Dassault Systèmes Uses HTC Vive to Replace CAVE Virtual Reality Tech
Dassault Systèmes has been working in virtual reality for 20 years. The company has specialized in Cave Automatic Virtual Environment (CAVE) systems, which are full-room spaces that bring virtual worlds to life via projectors and 3D glasses. For example, Disney Imagineering uses CAVE systems to build attractions. At CES, Dassault Systèmes is using the HTC Vive to demonstrate a more affordable alternative to enterprise businesses.
According to David Nahon, director of immersive virtuality lab at Dassault Systèmes, CAVE systems cost hundreds of thousands of dollars to build and tens of thousands of dollars to maintain. And the ratio between cost and return on investment was high. Now with the introduction of consumer headsets, Nahon’s team has developed a much more affordable alternative.
WATCH: For more on Disney theme parks, enjoy this Fortune video:
Dassault Systèmes began its “Never Blind in VR” project two years ago to solve the one problem that virtual reality headsets presented: Not being able to see others in a room. A CAVE system allows multiple users wearing 3D glasses to experience the 3D projection. But once a user puts on a virtual reality headset, they’re cut off from the real world and any social interaction.
The solution Nahon’s team came up with was to use the Microsoft (MSFT) Kinect camera, which was designed for video games, to scan the space where the user is from the outside. This allows the user to see both the virtual world and others in the room. Also, by implementing the HTC Vive, the user isn’t tethered to a sit-down experience and can walk around the room.
With the introduction of the Vive Pre at CES, which adds a camera to the front of the headset that allows users to see through to the real world, Nahon says they may incorporate that technology into their solution.
Dassault Systèmes works with clients from a dozen industries that use CAVE Systems, ranging from engineering and designing to sales and marketing to automotive, retail, and virtual training.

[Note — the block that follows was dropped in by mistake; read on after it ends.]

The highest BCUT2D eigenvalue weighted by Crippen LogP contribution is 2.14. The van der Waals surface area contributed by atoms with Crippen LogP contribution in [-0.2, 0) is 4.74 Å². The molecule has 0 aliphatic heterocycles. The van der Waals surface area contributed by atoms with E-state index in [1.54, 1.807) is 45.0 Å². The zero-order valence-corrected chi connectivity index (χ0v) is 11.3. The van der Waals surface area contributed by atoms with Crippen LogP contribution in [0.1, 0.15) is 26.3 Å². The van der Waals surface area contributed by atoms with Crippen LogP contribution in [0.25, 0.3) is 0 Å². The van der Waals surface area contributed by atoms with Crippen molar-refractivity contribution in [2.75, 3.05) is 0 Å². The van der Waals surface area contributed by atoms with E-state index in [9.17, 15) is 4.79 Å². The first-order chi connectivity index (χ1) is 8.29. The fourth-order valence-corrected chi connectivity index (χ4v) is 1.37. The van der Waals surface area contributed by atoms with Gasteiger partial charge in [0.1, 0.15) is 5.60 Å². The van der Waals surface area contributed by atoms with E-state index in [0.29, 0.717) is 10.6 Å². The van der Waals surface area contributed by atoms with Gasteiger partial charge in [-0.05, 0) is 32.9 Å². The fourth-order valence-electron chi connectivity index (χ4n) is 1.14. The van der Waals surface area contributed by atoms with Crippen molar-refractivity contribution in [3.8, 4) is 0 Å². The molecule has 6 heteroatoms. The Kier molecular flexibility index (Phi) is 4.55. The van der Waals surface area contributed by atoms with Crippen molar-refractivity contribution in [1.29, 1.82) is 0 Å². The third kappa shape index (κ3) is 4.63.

“Virtual reality is very important for training because companies like the oil industry have complex operations that they need to train employees about before going into the field,” Nahon says.
Nahon believes the ability to pair virtual reality headsets with something like the Virtuix Omni treadmill will play a key role in the training sectors.
“Automation is important in the early learning stages because you need to go from one place to another, and physically moving is an important part of decision-making in the real world,” Nahon says.
At CES, Dassault Systèmes is using the Vive to showcase its 3DVIA HomeByMe interior design application, which was developed with Chinese retailer BDHome. Virtual reality allows customers to visualize and customize ideas for home decor or remodeling projects in 3D, bringing the showroom experience into their homes for the first time.
Nahon sees virtual reality helping retailers in other ways, as well. For example, customers could check out larger items like a washing machine from home and order directly from a store, which would allow retailers to offer more big box items without needing to worry about inventory.
SIGN UP: Get Data Sheet, Fortune’s daily newsletter about the business of technology.
Dassault Systèmes is also demonstrating its 3D Dream Sketcher experience, which allows consumers wearing a Vive to create anything they want in the virtual world and then share it through social media in the real world. Examples from CES can be found here, showing how the user is part of the shared experience.
Nahon believes these examples are just the beginning of how the consumer virtual reality products will influence companies who have been working within the medium for years.